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JUAN GONZÁLEZ: The trailblazing human rights attorney Michael Ratner has died at the age of 72. For over four decades, Michael Ratner defended, investigated and spoke up for victims of human rights abuses across the world. He served as the longtime head of the Center for Constitutional Rights. Attorney David Cole told The New York Times, quote, "Under his leadership, the center grew from a small but scrappy civil rights organization into one of the leading human rights organizations in the world. He sued some of the most powerful people in the world on behalf of some of the least powerful." In 2002, the center brought the first case against the George W. Bush administration for the indefinite detention of prisoners at Guantánamo. The Supreme Court eventually sided with the center in a landmark 2008 decision when it struck down the law that stripped Guantánamo prisoners of their habeas corpus rights. Ratner began working on Guantánamo in the 1990s, when he fought the first Bush administration’s use of the military base to house Haitian refugees.
Michael Ratner’s activism and human rights work dated back to the 1960s. He was a student at Columbia Law School during the 1968 student strike there. Michael was a clerk for the legendary Federal Judge Constance Baker Motley. When he graduated from law school, she was the first African-American woman judge and protégé of Thurgood Marshall. In a 2004 letter, Constance Baker Motley wrote, "Michael Ratner was in retrospect, the ablest law clerk I have had in my tenure on the bench."
AMY GOODMAN: Michael Ratner joined the Center for Constitutional Rights in 1971. His first case centered on a lawsuit filed on behalf of prisoners killed and injured in the Attica prison uprising in upstate New York. Michael Ratner was deeply involved in Latin America and the Caribbean, challenging U.S. policy in Cuba, Haiti, Nicaragua, Guatemala, Puerto Rico and elsewhere. In 1981, he brought the first challenge under the War Powers Resolution to the use of troops in El Salvador, as well as a suit against U.S. officials on behalf of Nicaraguans raped, murdered and tortured by U.S.-backed contras. In 1991, he led the center’s challenge to the authority of President George H.W. Bush to go to war against Iraq without congressional consent.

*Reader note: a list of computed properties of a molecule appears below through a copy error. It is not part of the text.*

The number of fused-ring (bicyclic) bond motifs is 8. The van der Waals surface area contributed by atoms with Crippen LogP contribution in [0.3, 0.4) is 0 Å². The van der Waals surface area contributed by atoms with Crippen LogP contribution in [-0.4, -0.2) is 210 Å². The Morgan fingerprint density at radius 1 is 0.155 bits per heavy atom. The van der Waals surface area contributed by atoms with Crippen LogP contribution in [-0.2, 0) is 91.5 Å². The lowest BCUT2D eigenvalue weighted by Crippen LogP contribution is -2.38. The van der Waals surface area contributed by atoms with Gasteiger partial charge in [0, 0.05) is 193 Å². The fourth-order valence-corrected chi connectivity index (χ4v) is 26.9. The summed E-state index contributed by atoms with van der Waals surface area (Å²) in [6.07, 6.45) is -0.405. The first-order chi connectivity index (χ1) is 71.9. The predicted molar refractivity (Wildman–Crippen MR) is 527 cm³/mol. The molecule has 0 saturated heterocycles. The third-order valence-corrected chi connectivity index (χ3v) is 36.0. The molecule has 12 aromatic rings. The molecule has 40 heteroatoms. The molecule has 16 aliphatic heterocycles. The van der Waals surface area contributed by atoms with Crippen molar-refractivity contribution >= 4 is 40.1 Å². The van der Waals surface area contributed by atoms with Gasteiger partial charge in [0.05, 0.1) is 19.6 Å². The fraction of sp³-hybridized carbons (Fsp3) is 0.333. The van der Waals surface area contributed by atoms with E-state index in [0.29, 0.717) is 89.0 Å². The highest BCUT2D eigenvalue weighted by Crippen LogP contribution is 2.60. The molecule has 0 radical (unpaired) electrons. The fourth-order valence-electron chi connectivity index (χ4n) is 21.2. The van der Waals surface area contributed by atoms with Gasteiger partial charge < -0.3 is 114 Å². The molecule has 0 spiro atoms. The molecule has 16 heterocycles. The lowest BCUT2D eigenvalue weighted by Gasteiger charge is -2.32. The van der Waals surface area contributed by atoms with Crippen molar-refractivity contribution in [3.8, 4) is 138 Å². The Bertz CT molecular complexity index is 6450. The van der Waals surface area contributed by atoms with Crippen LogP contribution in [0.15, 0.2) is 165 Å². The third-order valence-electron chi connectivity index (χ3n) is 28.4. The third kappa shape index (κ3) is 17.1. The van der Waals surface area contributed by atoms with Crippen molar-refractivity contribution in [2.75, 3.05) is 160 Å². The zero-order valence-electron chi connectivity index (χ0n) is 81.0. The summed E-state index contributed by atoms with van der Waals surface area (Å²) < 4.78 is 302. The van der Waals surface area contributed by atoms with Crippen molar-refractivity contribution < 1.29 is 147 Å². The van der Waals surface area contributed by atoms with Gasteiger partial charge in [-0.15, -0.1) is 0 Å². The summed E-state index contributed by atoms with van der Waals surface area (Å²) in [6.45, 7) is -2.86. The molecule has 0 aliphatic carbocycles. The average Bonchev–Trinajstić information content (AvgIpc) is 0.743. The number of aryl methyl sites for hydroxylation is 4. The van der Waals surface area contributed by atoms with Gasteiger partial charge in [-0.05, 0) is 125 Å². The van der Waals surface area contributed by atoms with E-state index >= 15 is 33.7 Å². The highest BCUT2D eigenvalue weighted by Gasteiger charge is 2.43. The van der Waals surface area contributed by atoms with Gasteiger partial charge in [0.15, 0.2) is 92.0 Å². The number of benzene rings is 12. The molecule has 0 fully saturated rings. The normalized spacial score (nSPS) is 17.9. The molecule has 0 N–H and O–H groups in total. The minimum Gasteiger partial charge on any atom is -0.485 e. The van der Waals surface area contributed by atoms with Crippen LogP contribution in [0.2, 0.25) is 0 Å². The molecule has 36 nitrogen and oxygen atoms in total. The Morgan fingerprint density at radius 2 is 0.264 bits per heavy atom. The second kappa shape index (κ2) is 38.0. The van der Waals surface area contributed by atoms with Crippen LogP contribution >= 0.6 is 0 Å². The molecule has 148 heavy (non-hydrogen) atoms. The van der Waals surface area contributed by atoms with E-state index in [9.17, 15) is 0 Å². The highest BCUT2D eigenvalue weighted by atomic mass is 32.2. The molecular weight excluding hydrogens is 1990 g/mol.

A decade later, he would become a leading critic of the George W. Bush administration, filing lawsuits related to Guantánamo, torture, domestic surveillance and the 2003 invasion of Iraq. He also helped launch the group Palestine Legal to defend the rights of protesters in the U.S. calling for Palestinian human rights. In recent years, he was the chief attorney for WikiLeaks founder Julian Assange and became a leading critic of the U.S. crackdown on whistleblowers, including Chelsea Manning and Edward Snowden. He also served as Democracy Now!’s attorney for many years and was the husband of Karen Ranucci, a longtime member of the Democracy Now! family.
Today we spend the hour looking at the life and legacy of Michael Ratner. Later, we’ll be joined by three lawyers who worked closely with Michael over the years, but we begin with a speech Michael Ratner gave in 2007, when he was awarded the Puffin/Nation Prize for Creative Citizenship.
MICHAEL RATNER: Over the last few years, I’ve become acquainted with a man named Henri Alleg. Henri Alleg is a French Algerian in his eighties who was water-tortured—or, as this administration says, waterboarded—by the French. Here is how Henri Alleg described his water torture, a practice that goes back to the Inquisition: "The rag was soaked rapidly. Water flowed everywhere: in my mouth, in my nose, all over my face. ... I tried, by contracting my throat, to take in as little water as possible and to resist suffocation by keeping air in my lungs ... as long as I could. But I couldn’t hold on for more than a few [moments]. I had the impression of drowning, and a terrible agony, that of death itself, took possession of me."